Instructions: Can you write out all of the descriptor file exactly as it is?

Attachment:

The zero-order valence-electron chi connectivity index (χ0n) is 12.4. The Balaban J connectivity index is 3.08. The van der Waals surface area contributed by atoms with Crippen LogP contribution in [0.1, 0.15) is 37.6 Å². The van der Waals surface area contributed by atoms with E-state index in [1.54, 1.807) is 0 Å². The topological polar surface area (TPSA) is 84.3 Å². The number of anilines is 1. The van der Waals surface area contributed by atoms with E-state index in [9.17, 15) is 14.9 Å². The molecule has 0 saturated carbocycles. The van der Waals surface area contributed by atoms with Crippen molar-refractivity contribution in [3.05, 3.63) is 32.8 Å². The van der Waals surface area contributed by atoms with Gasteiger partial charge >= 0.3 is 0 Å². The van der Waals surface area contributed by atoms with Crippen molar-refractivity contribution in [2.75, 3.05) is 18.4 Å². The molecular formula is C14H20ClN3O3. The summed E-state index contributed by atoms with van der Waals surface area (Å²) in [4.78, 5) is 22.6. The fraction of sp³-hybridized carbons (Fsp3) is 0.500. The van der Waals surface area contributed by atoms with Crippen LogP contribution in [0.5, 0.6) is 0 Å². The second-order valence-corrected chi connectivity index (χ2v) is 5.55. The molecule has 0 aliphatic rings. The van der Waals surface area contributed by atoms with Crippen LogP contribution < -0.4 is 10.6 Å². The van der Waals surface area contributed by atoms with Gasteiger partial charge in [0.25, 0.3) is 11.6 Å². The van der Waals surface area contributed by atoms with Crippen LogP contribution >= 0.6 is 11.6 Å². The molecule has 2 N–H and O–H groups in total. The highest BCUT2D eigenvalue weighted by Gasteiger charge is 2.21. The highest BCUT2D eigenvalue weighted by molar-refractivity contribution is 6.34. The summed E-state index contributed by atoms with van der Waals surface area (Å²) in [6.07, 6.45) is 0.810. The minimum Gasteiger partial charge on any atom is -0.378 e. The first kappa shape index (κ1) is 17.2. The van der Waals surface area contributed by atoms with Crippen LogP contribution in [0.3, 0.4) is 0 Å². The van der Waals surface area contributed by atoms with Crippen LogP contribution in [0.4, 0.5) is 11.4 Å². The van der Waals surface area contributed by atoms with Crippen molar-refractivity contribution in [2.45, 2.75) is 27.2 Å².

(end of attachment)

The zero-order valence-electron chi connectivity index (χ0n) is 12.4. The Balaban J connectivity index is 3.08. The van der Waals surface area contributed by atoms with Crippen LogP contribution in [0.1, 0.15) is 37.6 Å². The van der Waals surface area contributed by atoms with E-state index in [1.54, 1.807) is 0 Å². The topological polar surface area (TPSA) is 84.3 Å². The number of anilines is 1. The van der Waals surface area contributed by atoms with E-state index in [9.17, 15) is 14.9 Å². The molecule has 0 saturated carbocycles. The van der Waals surface area contributed by atoms with Crippen molar-refractivity contribution in [3.05, 3.63) is 32.8 Å². The van der Waals surface area contributed by atoms with Gasteiger partial charge >= 0.3 is 0 Å². The van der Waals surface area contributed by atoms with Crippen molar-refractivity contribution in [2.75, 3.05) is 18.4 Å². The molecular formula is C14H20ClN3O3. The summed E-state index contributed by atoms with van der Waals surface area (Å²) in [4.78, 5) is 22.6. The fraction of sp³-hybridized carbons (Fsp3) is 0.500. The van der Waals surface area contributed by atoms with Crippen LogP contribution in [0.5, 0.6) is 0 Å². The second-order valence-corrected chi connectivity index (χ2v) is 5.55. The molecule has 0 aliphatic rings. The van der Waals surface area contributed by atoms with Crippen LogP contribution < -0.4 is 10.6 Å². The van der Waals surface area contributed by atoms with Gasteiger partial charge in [0.25, 0.3) is 11.6 Å². The van der Waals surface area contributed by atoms with Crippen LogP contribution >= 0.6 is 11.6 Å². The molecule has 2 N–H and O–H groups in total. The highest BCUT2D eigenvalue weighted by Gasteiger charge is 2.21. The highest BCUT2D eigenvalue weighted by molar-refractivity contribution is 6.34. The summed E-state index contributed by atoms with van der Waals surface area (Å²) in [6.07, 6.45) is 0.810. The minimum Gasteiger partial charge on any atom is -0.378 e. The first kappa shape index (κ1) is 17.2. The van der Waals surface area contributed by atoms with Crippen LogP contribution in [0.3, 0.4) is 0 Å². The van der Waals surface area contributed by atoms with Crippen LogP contribution in [0.4, 0.5) is 11.4 Å². The van der Waals surface area contributed by atoms with Crippen molar-refractivity contribution in [2.45, 2.75) is 27.2 Å².